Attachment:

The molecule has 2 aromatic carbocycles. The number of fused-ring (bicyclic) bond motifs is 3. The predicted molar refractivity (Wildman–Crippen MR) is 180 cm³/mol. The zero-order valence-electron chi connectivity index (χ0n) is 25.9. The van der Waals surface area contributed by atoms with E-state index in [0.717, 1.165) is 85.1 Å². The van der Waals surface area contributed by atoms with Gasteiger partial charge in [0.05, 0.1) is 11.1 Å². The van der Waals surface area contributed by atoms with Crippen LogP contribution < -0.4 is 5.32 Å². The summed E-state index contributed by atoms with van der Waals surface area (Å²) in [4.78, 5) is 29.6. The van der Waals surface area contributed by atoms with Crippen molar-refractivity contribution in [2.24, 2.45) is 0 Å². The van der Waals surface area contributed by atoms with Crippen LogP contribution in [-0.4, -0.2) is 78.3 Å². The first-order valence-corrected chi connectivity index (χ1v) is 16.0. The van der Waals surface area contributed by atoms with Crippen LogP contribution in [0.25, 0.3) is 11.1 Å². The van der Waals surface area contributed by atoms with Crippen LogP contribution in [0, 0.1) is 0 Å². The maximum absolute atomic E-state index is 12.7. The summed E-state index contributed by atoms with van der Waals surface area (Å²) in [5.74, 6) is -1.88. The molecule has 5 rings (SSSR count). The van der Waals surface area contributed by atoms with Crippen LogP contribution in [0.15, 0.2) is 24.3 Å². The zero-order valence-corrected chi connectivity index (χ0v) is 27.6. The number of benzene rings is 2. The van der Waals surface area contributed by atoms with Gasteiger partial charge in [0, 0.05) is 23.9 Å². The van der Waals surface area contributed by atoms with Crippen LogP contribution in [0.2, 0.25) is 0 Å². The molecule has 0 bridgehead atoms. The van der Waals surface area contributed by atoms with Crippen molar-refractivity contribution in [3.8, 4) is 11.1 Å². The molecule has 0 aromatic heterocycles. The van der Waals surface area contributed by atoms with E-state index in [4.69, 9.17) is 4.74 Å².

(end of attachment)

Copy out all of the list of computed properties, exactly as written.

The molecule has 2 aromatic carbocycles. The number of fused-ring (bicyclic) bond motifs is 3. The predicted molar refractivity (Wildman–Crippen MR) is 180 cm³/mol. The zero-order valence-electron chi connectivity index (χ0n) is 25.9. The van der Waals surface area contributed by atoms with E-state index in [0.717, 1.165) is 85.1 Å². The van der Waals surface area contributed by atoms with Gasteiger partial charge in [0.05, 0.1) is 11.1 Å². The van der Waals surface area contributed by atoms with Crippen LogP contribution < -0.4 is 5.32 Å². The summed E-state index contributed by atoms with van der Waals surface area (Å²) in [4.78, 5) is 29.6. The van der Waals surface area contributed by atoms with Crippen molar-refractivity contribution in [2.24, 2.45) is 0 Å². The van der Waals surface area contributed by atoms with Crippen LogP contribution in [-0.4, -0.2) is 78.3 Å². The first-order valence-corrected chi connectivity index (χ1v) is 16.0. The van der Waals surface area contributed by atoms with Crippen LogP contribution in [0.25, 0.3) is 11.1 Å². The van der Waals surface area contributed by atoms with Crippen LogP contribution in [0, 0.1) is 0 Å². The maximum absolute atomic E-state index is 12.7. The summed E-state index contributed by atoms with van der Waals surface area (Å²) in [5.74, 6) is -1.88. The molecule has 5 rings (SSSR count). The van der Waals surface area contributed by atoms with Crippen LogP contribution in [0.15, 0.2) is 24.3 Å². The zero-order valence-corrected chi connectivity index (χ0v) is 27.6. The number of benzene rings is 2. The van der Waals surface area contributed by atoms with Gasteiger partial charge in [0, 0.05) is 23.9 Å². The van der Waals surface area contributed by atoms with Crippen LogP contribution in [0.2, 0.25) is 0 Å². The molecule has 0 bridgehead atoms. The van der Waals surface area contributed by atoms with Crippen molar-refractivity contribution in [3.8, 4) is 11.1 Å². The molecule has 0 aromatic heterocycles. The van der Waals surface area contributed by atoms with E-state index in [4.69, 9.17) is 4.74 Å².